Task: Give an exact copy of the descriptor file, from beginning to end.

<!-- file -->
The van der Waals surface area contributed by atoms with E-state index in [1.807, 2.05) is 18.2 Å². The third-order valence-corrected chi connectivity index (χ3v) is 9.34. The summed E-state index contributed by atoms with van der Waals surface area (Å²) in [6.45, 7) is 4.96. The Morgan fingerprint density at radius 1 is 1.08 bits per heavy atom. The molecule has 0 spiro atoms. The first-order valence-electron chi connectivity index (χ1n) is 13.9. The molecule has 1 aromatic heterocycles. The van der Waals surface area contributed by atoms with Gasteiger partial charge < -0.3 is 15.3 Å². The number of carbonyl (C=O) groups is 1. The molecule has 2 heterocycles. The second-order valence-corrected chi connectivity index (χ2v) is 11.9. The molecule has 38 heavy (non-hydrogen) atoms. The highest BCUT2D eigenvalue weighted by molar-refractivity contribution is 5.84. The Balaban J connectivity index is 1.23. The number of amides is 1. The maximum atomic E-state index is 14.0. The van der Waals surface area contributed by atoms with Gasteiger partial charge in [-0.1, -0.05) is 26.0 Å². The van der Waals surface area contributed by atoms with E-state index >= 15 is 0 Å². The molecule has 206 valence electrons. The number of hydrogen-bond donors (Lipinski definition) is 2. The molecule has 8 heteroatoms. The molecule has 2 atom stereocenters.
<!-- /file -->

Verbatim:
The van der Waals surface area contributed by atoms with E-state index in [1.807, 2.05) is 18.2 Å². The third-order valence-corrected chi connectivity index (χ3v) is 9.34. The summed E-state index contributed by atoms with van der Waals surface area (Å²) in [6.45, 7) is 4.96. The Morgan fingerprint density at radius 1 is 1.08 bits per heavy atom. The molecule has 0 spiro atoms. The first-order valence-electron chi connectivity index (χ1n) is 13.9. The molecule has 1 aromatic heterocycles. The van der Waals surface area contributed by atoms with Gasteiger partial charge < -0.3 is 15.3 Å². The number of carbonyl (C=O) groups is 1. The molecule has 2 heterocycles. The second-order valence-corrected chi connectivity index (χ2v) is 11.9. The molecule has 38 heavy (non-hydrogen) atoms. The highest BCUT2D eigenvalue weighted by molar-refractivity contribution is 5.84. The Balaban J connectivity index is 1.23. The number of amides is 1. The maximum atomic E-state index is 14.0. The van der Waals surface area contributed by atoms with Gasteiger partial charge in [-0.1, -0.05) is 26.0 Å². The van der Waals surface area contributed by atoms with E-state index >= 15 is 0 Å². The molecule has 206 valence electrons. The number of hydrogen-bond donors (Lipinski definition) is 2. The molecule has 8 heteroatoms. The molecule has 2 atom stereocenters.